Mendoza describes hemispheric localism as a member's concept of the mission and purpose of the gang as a social organization which "responds to broader contextual pressures that include members’ knowledge of Latino migration dynamics, their own gangs’ internationalization, as well as their understandings of worldwide political relations . . . Young people interpret, animate, take sides in, and make sense of global realities around them through the scope of Norte/Sur gang affi liations".
The term “gang-talk is hemispheric localism” describes both Nortenos and Surenos who are territorialized based on their customs of race, language, class, and national identity. As Mendoza mentions, the gang members’ concepts of the mission and purpose of the gang as a social union respond to broader contextual pressures that include a members’ familiarity of Latin migration dynamics and their own gangs’ internationalization, as well as their understandings of worldwide political relations. Therefore, hemispheric localism refers to, in this particular situation, the “North” and “South” and their “webs of signification”. These webs, or rather the dynamic they share, tie together a gangs’ language and race and ethnic nationalism.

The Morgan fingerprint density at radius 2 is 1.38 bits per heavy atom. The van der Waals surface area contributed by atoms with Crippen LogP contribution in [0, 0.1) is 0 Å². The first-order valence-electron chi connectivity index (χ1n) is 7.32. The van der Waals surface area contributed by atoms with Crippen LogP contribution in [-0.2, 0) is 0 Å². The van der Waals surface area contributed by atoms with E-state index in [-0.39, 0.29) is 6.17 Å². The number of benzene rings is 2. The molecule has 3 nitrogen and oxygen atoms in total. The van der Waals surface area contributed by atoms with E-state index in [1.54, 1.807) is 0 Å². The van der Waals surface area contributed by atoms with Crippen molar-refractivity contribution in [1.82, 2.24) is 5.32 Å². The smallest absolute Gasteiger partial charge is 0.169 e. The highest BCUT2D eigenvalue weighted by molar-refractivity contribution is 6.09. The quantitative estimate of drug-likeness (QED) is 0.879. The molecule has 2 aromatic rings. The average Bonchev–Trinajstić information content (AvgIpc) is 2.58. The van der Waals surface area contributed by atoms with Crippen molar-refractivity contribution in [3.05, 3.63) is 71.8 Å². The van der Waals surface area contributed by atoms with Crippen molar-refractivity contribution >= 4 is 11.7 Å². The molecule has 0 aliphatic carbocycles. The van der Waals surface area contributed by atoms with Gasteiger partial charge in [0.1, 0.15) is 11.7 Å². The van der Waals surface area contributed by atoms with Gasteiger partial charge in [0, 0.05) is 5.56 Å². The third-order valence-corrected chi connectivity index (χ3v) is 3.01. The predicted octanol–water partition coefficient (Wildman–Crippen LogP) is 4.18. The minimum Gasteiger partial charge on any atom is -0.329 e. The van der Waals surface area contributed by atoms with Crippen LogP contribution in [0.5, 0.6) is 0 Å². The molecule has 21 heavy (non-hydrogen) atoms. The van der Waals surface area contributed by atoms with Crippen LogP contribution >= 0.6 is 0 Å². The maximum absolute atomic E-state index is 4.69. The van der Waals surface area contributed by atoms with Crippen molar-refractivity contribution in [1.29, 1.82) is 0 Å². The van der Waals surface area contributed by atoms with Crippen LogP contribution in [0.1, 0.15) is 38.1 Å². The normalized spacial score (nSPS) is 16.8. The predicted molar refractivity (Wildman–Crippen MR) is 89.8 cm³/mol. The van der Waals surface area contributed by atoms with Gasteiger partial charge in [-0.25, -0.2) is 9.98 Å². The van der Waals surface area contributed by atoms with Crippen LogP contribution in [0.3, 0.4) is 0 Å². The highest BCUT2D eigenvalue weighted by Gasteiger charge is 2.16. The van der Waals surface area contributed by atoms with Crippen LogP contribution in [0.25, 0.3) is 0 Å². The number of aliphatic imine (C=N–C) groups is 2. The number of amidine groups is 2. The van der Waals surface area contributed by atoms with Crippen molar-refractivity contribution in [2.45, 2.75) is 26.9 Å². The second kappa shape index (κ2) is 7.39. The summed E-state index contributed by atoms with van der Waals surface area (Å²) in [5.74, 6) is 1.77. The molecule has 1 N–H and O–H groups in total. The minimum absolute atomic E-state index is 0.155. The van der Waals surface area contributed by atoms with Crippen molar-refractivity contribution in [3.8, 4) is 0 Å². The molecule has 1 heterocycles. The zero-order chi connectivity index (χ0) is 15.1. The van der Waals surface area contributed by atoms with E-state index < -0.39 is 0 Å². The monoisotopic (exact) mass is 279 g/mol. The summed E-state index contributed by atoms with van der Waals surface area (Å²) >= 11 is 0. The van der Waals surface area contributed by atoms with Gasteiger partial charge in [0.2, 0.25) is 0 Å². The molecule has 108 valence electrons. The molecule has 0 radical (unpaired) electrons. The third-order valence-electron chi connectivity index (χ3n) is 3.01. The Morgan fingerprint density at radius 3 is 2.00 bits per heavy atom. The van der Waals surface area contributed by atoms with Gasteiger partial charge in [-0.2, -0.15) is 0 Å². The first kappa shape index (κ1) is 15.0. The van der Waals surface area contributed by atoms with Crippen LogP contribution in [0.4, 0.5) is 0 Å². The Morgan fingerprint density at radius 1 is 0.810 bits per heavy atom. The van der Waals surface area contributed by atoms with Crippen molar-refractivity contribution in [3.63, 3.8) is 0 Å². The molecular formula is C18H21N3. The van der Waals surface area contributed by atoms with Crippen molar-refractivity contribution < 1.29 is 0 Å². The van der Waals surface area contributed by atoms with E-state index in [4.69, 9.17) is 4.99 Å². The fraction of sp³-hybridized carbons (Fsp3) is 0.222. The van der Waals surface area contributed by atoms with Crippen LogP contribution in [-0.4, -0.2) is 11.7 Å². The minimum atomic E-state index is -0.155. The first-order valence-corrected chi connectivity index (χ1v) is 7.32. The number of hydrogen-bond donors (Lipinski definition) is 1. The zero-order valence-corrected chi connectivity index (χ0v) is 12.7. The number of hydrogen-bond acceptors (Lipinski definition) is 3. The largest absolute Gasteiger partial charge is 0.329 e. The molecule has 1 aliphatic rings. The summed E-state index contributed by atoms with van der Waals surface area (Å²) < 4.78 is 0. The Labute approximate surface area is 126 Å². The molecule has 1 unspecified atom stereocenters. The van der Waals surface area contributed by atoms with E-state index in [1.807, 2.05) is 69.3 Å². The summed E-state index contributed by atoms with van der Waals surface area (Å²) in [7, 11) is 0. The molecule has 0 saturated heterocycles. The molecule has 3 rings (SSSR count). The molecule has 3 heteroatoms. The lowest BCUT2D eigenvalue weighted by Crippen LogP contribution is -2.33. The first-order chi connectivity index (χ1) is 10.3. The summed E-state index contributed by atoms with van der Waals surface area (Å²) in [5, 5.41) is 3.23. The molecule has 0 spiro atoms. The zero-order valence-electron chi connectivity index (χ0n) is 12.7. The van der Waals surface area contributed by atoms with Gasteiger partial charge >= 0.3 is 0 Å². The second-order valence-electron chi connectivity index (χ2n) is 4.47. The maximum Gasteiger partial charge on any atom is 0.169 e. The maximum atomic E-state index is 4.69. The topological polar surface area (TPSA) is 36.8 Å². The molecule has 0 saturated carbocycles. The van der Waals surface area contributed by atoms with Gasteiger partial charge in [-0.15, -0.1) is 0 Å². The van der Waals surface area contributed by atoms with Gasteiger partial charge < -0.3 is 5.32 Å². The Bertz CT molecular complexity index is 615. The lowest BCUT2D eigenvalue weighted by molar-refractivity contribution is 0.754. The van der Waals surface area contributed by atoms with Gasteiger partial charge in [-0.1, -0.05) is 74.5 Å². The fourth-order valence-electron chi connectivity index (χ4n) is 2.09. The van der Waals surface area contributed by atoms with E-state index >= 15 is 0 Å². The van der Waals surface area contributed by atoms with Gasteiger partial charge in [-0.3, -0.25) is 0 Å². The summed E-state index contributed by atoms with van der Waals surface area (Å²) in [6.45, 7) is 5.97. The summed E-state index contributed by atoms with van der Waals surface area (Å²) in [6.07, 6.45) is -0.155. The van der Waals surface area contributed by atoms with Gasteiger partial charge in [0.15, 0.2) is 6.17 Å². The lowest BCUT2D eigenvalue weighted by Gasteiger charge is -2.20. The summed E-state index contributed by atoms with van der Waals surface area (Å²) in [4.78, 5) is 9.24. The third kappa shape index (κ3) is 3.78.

If we consider geography, the terms “core” and “periphery” come up when referring to gangs. Core and periphery in geography tends to refer to developing and underdeveloped countries and urbanized and industrial powerhouses like the United States and United Kingdom. When used in accordance with gang studies, the terms are used in parallel situations. Someone operating in the core or periphery (of prison), a researcher, or cop, a gang member, represents a person whom wants to escape these internal or external pressures. Therefore they ascribe to certain social groups who take up behaviors and actions and linguistic pressures, which often times, are the opposite of the global or hemispheric view.
Concepts of both Norteños and Surenos are intricately tied to language, as Junior mentions, “not just the language people use, but the language they don’t use” and the ideology prescribed about languages spoken by certain gangs. Oddly, however, the use of code-switching is common with these gangs, meaning there are cracks in the language when speakers try not to use the language their gang does not ascribe to.
In closing, the statement “gang-talk is hemispheric localism “ is a political ideology which gang members’ adopt based on racial debates, assimilation into the modern world, and especially the use of language. Language is a key principle to gang affiliated members who, in an instant, can be identified with certain sects after advertising their linguistic capabilities.
Homegirls: Language and Cultural Practice Among Latina Youth Gangs by Norma Mendoza-Denton. Wiley-Blackwell. 2008
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